Stories of inventors and their inventions: Harold McMaster and his contribution to the solar panel sector.

This article was written by the IP Team of EIT InnoEnergy

We all read stories about the innovators of today and how their products or services make a difference. In this series of publications, we shed light on a side that remains often dark and unknown to the public: their patented inventions and what impact they have had on other innovators across society. We did the research and summarized our findings. In this edition, we learn about Harold McMaster and his contribution to the solar panel sector.

Born and raised on a tenant farm in Ohio, Harold McMaster was inventive from an early age. By the age of 12, he was on to building car motors. He graduated from Ohio State University with a B.A. and subsequently, Masters degree in physics after which he was hired as the first ever research physicist hired by Libbey Owens Ford Glass in Toledo, Ohio. Early in his career, he invented a method of applying electrical coatings to de-ice aircraft windows and also received his first patent during WWII for a periscope made to be used in fighter jets.

Named ‘The Glass Genius’ by Fortune Magazine, he founded four companies in his lifetime, the first of which was ‘Permaglass Inc.’ in 1948. The company was founded with the intention of commercialising his glass tempering technology. The tempering process that  McMaster came up with and patented, involved heating the glass and then rapidly cooling it, leaving it stronger, safer and able to be shaped. Within three years of its inception, the company went on to be recognised as a leading manufacturer for television sets and as the electronics and automotive industry grew, so did the company and its reputation.

He eventually left the company and went on to found ‘Glasstech’, which essentially created the market for tempered glass, receiving not only the retail price for but also a royalty on the glass produced by machines that produce 80% of the world’s automotive glass. He subsequently sold the company for $100 million and on being inspired while on vacation, he founded his third company – ‘Glasstech Solar’ in 1984 to produce cost-effective solar arrays. However, this did not turn out as he expected. But refusing to give up, he went on to raise money to found his fourth and final company – ‘Solar Cells Inc.’. The company struggled at the beginning but went on to become the industry leader in thin-film photovoltaic technology after it gravitated towards cadmium telluride as a semiconductor to produce CdTe-panels. In 2009, the company became the first solar panel manufacturing company to lower its manufacturing cost to $1 per watt. It was eventually sold and renamed ‘First Solar LLC’.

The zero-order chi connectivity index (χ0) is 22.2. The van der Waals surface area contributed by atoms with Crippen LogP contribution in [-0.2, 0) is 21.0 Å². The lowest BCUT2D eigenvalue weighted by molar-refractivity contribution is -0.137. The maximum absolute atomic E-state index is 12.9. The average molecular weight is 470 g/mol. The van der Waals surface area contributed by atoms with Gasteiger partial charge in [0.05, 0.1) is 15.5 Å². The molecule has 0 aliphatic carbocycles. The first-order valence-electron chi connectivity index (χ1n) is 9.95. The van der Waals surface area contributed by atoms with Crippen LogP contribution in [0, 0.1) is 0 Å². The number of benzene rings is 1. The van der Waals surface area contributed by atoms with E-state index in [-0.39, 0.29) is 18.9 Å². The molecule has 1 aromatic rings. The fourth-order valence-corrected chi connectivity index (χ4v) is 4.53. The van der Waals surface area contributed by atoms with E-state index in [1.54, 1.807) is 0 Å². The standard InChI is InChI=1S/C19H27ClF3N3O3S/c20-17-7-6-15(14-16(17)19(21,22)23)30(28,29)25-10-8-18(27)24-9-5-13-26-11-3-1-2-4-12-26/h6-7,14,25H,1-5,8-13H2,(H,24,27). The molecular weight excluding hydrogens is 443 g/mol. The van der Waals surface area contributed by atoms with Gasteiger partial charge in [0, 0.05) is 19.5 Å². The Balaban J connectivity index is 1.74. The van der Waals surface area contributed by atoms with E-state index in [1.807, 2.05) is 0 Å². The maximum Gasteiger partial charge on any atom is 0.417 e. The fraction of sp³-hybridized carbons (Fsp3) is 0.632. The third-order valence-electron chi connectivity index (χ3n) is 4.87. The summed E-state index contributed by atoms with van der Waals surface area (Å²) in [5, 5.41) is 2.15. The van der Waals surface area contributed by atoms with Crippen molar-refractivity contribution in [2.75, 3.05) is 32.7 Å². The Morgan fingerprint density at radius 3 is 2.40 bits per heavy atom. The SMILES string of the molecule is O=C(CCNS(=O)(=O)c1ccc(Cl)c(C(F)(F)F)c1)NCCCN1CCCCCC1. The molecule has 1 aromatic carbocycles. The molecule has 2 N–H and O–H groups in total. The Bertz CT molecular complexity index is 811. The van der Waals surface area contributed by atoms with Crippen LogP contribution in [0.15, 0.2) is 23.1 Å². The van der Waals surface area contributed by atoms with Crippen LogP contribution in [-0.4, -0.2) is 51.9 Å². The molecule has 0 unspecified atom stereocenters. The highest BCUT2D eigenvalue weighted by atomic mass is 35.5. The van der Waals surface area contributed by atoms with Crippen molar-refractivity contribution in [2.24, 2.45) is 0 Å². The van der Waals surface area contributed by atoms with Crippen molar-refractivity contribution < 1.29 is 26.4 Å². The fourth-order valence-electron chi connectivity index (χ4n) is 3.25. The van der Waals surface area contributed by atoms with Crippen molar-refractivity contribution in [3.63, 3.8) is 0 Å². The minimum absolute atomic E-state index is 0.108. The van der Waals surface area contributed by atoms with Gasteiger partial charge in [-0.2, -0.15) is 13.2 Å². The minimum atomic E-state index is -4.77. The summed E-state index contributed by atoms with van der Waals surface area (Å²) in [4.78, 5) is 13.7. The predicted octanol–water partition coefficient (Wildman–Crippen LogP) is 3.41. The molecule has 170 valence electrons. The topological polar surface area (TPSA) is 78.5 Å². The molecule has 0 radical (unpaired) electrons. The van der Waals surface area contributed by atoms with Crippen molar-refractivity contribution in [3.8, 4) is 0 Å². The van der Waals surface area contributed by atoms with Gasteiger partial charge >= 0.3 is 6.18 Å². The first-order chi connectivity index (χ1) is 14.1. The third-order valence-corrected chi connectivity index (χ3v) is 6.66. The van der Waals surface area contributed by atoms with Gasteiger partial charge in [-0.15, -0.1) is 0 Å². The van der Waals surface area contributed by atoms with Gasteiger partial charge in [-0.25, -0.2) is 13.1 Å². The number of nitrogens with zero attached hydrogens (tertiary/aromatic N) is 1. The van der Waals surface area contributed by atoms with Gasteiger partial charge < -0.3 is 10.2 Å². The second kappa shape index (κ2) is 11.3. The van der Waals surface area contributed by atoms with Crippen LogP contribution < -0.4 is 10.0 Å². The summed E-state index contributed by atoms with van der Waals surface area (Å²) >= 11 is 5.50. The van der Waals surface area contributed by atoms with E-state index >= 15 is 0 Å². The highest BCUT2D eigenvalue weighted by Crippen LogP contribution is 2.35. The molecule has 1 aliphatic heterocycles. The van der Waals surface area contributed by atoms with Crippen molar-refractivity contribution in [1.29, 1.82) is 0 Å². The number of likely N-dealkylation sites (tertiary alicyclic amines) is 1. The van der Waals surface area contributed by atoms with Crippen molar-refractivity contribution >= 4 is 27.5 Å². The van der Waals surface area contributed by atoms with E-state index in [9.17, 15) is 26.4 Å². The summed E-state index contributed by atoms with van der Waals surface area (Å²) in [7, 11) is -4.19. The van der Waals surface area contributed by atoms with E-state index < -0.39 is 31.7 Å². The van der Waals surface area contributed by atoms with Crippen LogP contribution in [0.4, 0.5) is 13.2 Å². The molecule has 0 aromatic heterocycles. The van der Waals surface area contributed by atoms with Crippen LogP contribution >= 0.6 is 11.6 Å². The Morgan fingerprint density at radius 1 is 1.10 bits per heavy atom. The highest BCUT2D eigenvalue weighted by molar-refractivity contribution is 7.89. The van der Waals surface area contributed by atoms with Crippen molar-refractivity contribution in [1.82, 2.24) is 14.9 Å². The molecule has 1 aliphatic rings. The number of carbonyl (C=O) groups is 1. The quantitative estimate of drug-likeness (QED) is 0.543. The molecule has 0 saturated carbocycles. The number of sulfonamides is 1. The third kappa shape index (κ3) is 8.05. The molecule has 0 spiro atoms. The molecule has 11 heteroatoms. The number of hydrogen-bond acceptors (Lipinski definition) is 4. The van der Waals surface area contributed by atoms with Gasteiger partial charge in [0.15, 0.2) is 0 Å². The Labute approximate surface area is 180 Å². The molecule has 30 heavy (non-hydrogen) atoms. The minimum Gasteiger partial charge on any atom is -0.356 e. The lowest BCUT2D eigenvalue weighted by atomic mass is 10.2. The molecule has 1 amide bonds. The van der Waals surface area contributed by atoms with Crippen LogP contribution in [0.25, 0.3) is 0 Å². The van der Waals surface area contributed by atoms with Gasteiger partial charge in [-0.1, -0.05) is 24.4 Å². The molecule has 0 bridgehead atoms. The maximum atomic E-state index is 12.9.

Through the course of his lifetime, Harold applied and was assigned over 100 patents in the fields of glass bending and tempering, solar energy, and rotary engines. He was also the recipient of several awards including National Glass Industry's Phoenix Award and the Ohio Department of Development Entrepreneur of the Year Award in 1998. The Harold and Helen McMaster Foundation was founded in 1988 and has made contributions to libraries, colleges, universities, museums, and hospitals in Northwest Ohio and Southeast Michigan.


The authors of the publications have used publicly available information only and no private information was handed to them by the innovators or third parties.


The IP team at InnoEnergy specializes in combining public sources and state of the art research tools, to provide our innovative member companies with business intelligence. In this case, the following sources were used:

Orbit Intelligence


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